Let’s be honest. Why are we on Instagram? Keek? Viddy? Vine?
We just love telling people all about ourselves, don’t we. It feels great sharing silly anecdotes and memories with people, not to mention being able to indirectly say “Yup, guys. I was here. I’ve been there and done that. I bought this and I ate that.” If not those things, it’s to rub it in someone’s face that you beat their high score in Candy Crush or Zombie Tsunami.
People enjoy following each other even if they don’t know each other personally. Celebrities use it as a way to sustain their popularity and hype up their respective TV series’ by communicating directly with fans. Some non-photo or video sharers find the whole process narcissistic and attention-seeking, not to mention an invasion of privacy.
Well, fear not, my non-sharing, private friends! Digital design studio Ustwo has just released their latest app called Rando, which is basically an “anti-social photo-sharing app” according to the company, who unlike most app-developing studios, does not envision building a community within the app. It’s a far cry from the likes of Instagram and the like. Ustwo redefines the concept of photo-sharing with Rando.
How exactly does Rando make photo-sharing anti-social? You take a photo, share it via the app, but you have absolutely no idea who you are sharing it with. You don’t even know who’s sharing photos with you. Yes, this means no tangible recognition of what you’ve posted—no likes, no favorites, no comments, no replies, no thumbs up, no nothing. You must be wondering if a non-liking/favoriting app like Rando is going to last.
Rando’s website contains most of the questions you must be having right now: “What happens when you cannot communicate between users in this social-media world that we’re living in today? Are users still going to be incentivized if they have no way of patting each other on the back with likes? Are you going to be engaged if you can’t follow specific users? And what happens when you are producing something but have no control over who will see it?”
Rando bases its core on the old school days of film, when people would look into a peephole and sometimes, accidentally view someone else’s pictures if the guys back at the lab mixed them up with yours. Rando, as Ustwo calls it, is a gift to users—pieces of your life shared with someone and pieces of theirs shared back to you. I could be Rando-ing you a photo from Italy right now and you could be sharing something from the Sahara to someone else tonight. Talk about random. This is exactly what sets Rando apart from the many apps it rivals in the same category. Ustwo wanted to make something unique, something special to its users.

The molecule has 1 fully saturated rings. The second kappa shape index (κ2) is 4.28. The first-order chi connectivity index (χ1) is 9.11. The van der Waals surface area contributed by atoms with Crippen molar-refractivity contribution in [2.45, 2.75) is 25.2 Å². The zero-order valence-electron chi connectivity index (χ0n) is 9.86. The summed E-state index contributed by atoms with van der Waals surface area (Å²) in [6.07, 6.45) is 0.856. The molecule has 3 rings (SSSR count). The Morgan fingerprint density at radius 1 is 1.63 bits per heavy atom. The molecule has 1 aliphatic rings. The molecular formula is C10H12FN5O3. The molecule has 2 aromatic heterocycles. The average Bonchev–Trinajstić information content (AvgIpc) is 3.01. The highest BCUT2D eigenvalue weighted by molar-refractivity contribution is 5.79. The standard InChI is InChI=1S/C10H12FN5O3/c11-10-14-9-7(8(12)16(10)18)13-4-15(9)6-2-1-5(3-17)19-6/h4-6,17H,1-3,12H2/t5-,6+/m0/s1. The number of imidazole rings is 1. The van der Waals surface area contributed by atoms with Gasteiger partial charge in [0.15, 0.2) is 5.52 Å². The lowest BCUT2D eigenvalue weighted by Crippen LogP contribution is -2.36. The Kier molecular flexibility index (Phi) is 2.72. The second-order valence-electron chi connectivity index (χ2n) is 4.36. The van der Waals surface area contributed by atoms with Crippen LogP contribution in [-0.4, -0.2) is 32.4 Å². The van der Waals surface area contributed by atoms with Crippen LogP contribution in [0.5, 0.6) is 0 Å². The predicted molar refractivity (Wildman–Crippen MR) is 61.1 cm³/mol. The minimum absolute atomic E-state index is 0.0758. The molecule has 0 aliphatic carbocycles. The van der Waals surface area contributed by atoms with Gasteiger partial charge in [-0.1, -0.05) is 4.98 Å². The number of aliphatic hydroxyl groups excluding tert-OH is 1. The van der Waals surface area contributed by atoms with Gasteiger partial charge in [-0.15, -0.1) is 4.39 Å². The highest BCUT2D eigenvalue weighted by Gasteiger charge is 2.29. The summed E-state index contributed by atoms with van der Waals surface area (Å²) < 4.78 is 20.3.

Rando’s interface is almost similar to every photo-sharing app but expect more minimalism and a cute circular crop for each photo to match their peephole philosophy. There’s a general location included as well, like a photo could say “California” for instance instead of “Sleeping Beauty’s Castle Disneyland Park Anaheim”.
Here’s a little ad Ustwo has come up with for Rando:
Don’t forget that Rando requires you to send a rando in order to get a rando. You’ll have to wait as well, until a rando is made and then sent to you. If you’re worried about those freaky flashers like the ones on Omegle or Chatroulette, Rando allows you to flag it as inappropriate. Yes, I know, it won’t stop that porno from coming out but here’s the thing, the risk seems to be fairly little. Exhibitionists will most likely turn to video-allowing apps and sites to do their thing, also thanks to the no-instant-rando-gratification feature, it is doubtful that they would wait for maybe hours just to see someone else’s thing (if you know what I mean).
Feel free to download Rando, which is only available (and free!) on the iTunes store. It’s a must-download for those who enjoy photography and those who like to appreciate it for free, without any of those randoms on Instagram asking you for a “like back” or a “follow back”.
I am a freelance photographer who is no stranger to smudged lenses, long hours in front of the computer, heavy camera bags (and the back aches that ensued) and missing lens caps. If you know what I'm talking about, you probably have as much love and passion for photography as I do.